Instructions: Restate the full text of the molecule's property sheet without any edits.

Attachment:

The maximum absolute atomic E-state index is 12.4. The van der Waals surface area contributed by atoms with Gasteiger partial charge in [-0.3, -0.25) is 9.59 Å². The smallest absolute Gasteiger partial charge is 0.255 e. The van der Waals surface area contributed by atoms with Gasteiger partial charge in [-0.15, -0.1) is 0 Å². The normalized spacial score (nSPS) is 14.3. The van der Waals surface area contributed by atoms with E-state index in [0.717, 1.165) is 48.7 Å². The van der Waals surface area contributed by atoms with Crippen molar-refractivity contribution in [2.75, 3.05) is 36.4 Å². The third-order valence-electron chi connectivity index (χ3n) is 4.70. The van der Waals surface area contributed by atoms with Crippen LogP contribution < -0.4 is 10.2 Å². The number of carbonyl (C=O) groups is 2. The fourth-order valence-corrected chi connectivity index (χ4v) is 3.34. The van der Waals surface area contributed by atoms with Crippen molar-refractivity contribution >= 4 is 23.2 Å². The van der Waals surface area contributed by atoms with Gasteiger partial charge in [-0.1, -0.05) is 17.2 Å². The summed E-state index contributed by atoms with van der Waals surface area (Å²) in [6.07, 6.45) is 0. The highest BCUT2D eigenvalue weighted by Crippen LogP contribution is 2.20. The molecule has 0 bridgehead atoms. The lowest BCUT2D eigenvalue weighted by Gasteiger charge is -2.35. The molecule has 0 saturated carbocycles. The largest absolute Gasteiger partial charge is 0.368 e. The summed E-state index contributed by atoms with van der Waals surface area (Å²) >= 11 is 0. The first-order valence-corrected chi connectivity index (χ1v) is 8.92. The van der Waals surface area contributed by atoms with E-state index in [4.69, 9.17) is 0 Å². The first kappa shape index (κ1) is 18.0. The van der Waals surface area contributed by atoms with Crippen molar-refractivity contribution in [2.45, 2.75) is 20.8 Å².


The maximum absolute atomic E-state index is 12.4. The van der Waals surface area contributed by atoms with Gasteiger partial charge in [-0.3, -0.25) is 9.59 Å². The smallest absolute Gasteiger partial charge is 0.255 e. The van der Waals surface area contributed by atoms with Gasteiger partial charge in [-0.15, -0.1) is 0 Å². The normalized spacial score (nSPS) is 14.3. The van der Waals surface area contributed by atoms with E-state index in [0.717, 1.165) is 48.7 Å². The van der Waals surface area contributed by atoms with Crippen molar-refractivity contribution in [2.75, 3.05) is 36.4 Å². The third-order valence-electron chi connectivity index (χ3n) is 4.70. The van der Waals surface area contributed by atoms with Crippen LogP contribution < -0.4 is 10.2 Å². The number of carbonyl (C=O) groups is 2. The fourth-order valence-corrected chi connectivity index (χ4v) is 3.34. The van der Waals surface area contributed by atoms with Crippen molar-refractivity contribution >= 4 is 23.2 Å². The van der Waals surface area contributed by atoms with Gasteiger partial charge in [-0.1, -0.05) is 17.2 Å². The summed E-state index contributed by atoms with van der Waals surface area (Å²) in [6.07, 6.45) is 0. The highest BCUT2D eigenvalue weighted by Crippen LogP contribution is 2.20. The molecule has 0 bridgehead atoms. The lowest BCUT2D eigenvalue weighted by Gasteiger charge is -2.35. The molecule has 0 saturated carbocycles. The largest absolute Gasteiger partial charge is 0.368 e. The summed E-state index contributed by atoms with van der Waals surface area (Å²) >= 11 is 0. The first-order valence-corrected chi connectivity index (χ1v) is 8.92. The van der Waals surface area contributed by atoms with E-state index in [4.69, 9.17) is 0 Å². The first kappa shape index (κ1) is 18.0. The van der Waals surface area contributed by atoms with Crippen molar-refractivity contribution in [2.45, 2.75) is 20.8 Å².